Now, so the tale goes, the pestkie hoard had assembled at the old Wheal Virgin mine which lay about three miles to the east of Black-a-Tor Copse in the valley of the East Okement river. So having sharpened their swords and strung their bows they began drinking a huge keg of cider they had stolen from the tinners. Now that stuff is pretty potent at the best of times and it was not long before they had worked themselves up into an army of beserkers. Finally in a fit of frenzy they all staggered off over to Black-a-Tor Copse, shouting and screaming abuse as they went. With all that racket going on the lookouts sat on the ‘Roof of Devon’ was soon alerted to their approach and hurriedly scampered back down to their people to warn them of the impending danger.

Eventually the rabble came to the copse and saw the ‘Wall of Deeds’ much to their amusement, how on earth would such a pathetic thing stop them from getting over it and slaughtering the cowering piskies? But each time they tried to knock it down or climb over it they were mysteriously repelled, hacking and slashing with their swords was useless and when they shot their arrows over the wall they simply bounced back. Time after time the pestkie hoard flung themselves at the wall and each time they did a livid ring of light encircled the copse and grew brighter with every onslaught. Fair do’s to the pestkies they weren’t giving up easily, swearing and cursing and spitting and screaming they had worked themselves up into a right frenzy but all to no avail. Morning passed into afternoon and afternoon passed into evening and it was not until the final rays of light faded over the moor that the little sods decided they had had enough. Grumbling and grizzling they dejectedly stomped off back to Wheal Virgin to drown their sorrows.

Once the angry hoard had crossed back over the ‘Roof of Devon’ and out of sight the mysterious magical rings began to float off across the moor in every direction, it surely was a sight to behold. Golden rings wafting up and out into the night sky gradually fading into the distance as they went. A couple landed near to the copse and the piskies watched with astonishment as each ring turned into a livid circle of lush green grass. Amongst the spectators was the wise-woman who immediately knew exactly what these strange circles were as she had heard folk of old talking about them. They were ‘Piskie Rings’ and it was told that if ever a piskie stood inside one they would be protected form all harm which is why from that day on the little folk always held their nightly revels at one. So if ever you find a ring of bright green, lush grass you can be sure its like a local nightclub for the wee people but just be sure never to enter it or visit it at night – you have been warned!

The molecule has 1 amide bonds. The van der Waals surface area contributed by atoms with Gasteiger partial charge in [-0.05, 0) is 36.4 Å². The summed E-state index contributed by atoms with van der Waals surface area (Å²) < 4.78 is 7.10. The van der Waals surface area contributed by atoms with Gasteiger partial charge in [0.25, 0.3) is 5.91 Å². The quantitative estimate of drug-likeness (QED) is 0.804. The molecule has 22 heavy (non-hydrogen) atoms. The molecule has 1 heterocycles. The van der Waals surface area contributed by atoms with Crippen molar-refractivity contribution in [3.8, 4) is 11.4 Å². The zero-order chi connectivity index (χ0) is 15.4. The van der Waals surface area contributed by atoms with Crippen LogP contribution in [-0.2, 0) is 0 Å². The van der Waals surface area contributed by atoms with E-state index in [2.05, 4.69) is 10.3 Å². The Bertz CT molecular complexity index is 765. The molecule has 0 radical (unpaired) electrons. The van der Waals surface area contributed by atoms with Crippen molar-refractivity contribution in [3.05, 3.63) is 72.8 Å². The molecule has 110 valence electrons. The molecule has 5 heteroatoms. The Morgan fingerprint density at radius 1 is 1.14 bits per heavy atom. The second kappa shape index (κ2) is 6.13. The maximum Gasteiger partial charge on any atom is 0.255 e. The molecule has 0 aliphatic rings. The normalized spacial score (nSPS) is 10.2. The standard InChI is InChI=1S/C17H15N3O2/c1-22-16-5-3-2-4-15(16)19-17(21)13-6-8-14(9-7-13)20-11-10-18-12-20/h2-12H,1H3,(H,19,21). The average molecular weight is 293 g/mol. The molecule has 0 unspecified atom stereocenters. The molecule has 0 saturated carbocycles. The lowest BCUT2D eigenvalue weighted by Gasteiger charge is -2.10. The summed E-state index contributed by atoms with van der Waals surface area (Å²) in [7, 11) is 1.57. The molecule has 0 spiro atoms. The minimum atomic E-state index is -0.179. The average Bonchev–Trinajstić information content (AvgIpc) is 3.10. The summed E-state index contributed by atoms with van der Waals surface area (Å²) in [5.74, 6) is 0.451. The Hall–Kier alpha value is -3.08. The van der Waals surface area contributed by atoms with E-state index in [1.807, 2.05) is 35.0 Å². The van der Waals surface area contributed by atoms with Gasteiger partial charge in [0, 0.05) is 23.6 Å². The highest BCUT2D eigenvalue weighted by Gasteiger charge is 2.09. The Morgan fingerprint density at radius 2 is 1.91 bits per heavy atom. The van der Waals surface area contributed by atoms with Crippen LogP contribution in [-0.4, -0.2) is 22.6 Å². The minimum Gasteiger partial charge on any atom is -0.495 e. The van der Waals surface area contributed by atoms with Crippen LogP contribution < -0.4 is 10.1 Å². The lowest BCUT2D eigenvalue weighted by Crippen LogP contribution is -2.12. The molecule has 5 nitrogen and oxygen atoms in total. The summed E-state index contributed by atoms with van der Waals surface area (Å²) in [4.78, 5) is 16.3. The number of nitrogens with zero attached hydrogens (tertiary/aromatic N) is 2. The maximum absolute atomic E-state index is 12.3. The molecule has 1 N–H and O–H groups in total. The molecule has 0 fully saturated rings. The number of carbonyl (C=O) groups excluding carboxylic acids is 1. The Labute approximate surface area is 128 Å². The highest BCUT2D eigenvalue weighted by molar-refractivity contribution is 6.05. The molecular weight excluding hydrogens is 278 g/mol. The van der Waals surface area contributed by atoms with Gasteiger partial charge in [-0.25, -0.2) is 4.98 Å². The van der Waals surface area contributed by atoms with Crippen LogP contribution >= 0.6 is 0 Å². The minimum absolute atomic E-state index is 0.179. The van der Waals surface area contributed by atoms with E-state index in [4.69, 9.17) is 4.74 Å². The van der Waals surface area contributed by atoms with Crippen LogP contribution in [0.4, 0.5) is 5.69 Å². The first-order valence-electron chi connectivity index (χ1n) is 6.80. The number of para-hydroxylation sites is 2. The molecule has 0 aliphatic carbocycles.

What happened to the pestkies you may ask? Well, because of the poor performance they put in at the ‘Battle of the Wall of Deeds’ they were too ashamed to show their ugly faces above ground ever again. Oh and if you have ever wondered where the plot for ‘The Lord of the Rings’ came from now you know – Dartmoor!

About Tim Sandles

Tim Sandles is the founder of Legendary Dartmoor


  1. Really enjoyed this story thank you Tim

  2. Thanks, Tim, great story! Would you mind telling me the source of it?